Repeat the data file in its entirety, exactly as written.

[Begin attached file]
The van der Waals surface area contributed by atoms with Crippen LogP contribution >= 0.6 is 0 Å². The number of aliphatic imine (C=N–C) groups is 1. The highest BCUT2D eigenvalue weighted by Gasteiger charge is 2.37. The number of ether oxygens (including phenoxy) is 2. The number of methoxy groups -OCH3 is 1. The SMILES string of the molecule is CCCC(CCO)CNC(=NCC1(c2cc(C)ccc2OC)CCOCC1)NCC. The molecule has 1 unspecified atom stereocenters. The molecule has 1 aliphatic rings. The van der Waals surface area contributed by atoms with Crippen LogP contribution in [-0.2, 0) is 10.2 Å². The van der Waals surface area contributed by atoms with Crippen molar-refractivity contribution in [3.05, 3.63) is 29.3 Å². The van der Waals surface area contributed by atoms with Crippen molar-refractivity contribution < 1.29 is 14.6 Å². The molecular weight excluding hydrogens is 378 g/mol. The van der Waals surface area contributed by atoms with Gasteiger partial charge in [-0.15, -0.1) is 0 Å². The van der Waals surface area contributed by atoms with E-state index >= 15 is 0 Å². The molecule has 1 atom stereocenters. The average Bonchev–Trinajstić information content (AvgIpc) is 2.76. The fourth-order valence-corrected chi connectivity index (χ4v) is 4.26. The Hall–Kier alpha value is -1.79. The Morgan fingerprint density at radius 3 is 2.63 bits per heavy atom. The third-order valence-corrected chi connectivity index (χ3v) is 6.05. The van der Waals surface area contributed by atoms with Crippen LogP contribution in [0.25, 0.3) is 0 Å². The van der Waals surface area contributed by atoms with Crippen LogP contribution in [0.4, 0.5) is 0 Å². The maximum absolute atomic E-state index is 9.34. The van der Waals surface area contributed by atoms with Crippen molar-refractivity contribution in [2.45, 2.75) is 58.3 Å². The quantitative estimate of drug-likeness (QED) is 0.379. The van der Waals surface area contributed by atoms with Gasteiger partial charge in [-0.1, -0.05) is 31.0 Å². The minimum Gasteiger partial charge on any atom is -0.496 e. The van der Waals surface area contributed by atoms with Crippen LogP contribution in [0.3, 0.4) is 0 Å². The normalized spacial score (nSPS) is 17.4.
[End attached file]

The van der Waals surface area contributed by atoms with Crippen LogP contribution >= 0.6 is 0 Å². The number of aliphatic imine (C=N–C) groups is 1. The highest BCUT2D eigenvalue weighted by Gasteiger charge is 2.37. The number of ether oxygens (including phenoxy) is 2. The number of methoxy groups -OCH3 is 1. The SMILES string of the molecule is CCCC(CCO)CNC(=NCC1(c2cc(C)ccc2OC)CCOCC1)NCC. The molecule has 1 unspecified atom stereocenters. The molecule has 1 aliphatic rings. The van der Waals surface area contributed by atoms with Crippen LogP contribution in [-0.2, 0) is 10.2 Å². The van der Waals surface area contributed by atoms with Crippen molar-refractivity contribution in [3.05, 3.63) is 29.3 Å². The van der Waals surface area contributed by atoms with Crippen molar-refractivity contribution < 1.29 is 14.6 Å². The molecular weight excluding hydrogens is 378 g/mol. The van der Waals surface area contributed by atoms with Gasteiger partial charge in [-0.15, -0.1) is 0 Å². The van der Waals surface area contributed by atoms with E-state index >= 15 is 0 Å². The molecule has 1 atom stereocenters. The average Bonchev–Trinajstić information content (AvgIpc) is 2.76. The fourth-order valence-corrected chi connectivity index (χ4v) is 4.26. The Hall–Kier alpha value is -1.79. The Morgan fingerprint density at radius 3 is 2.63 bits per heavy atom. The third-order valence-corrected chi connectivity index (χ3v) is 6.05. The van der Waals surface area contributed by atoms with Crippen LogP contribution in [0.25, 0.3) is 0 Å². The van der Waals surface area contributed by atoms with Crippen LogP contribution in [0.4, 0.5) is 0 Å². The maximum absolute atomic E-state index is 9.34. The van der Waals surface area contributed by atoms with Crippen molar-refractivity contribution in [2.45, 2.75) is 58.3 Å². The quantitative estimate of drug-likeness (QED) is 0.379. The van der Waals surface area contributed by atoms with Gasteiger partial charge in [-0.1, -0.05) is 31.0 Å². The minimum Gasteiger partial charge on any atom is -0.496 e. The van der Waals surface area contributed by atoms with Crippen LogP contribution in [0.3, 0.4) is 0 Å². The normalized spacial score (nSPS) is 17.4.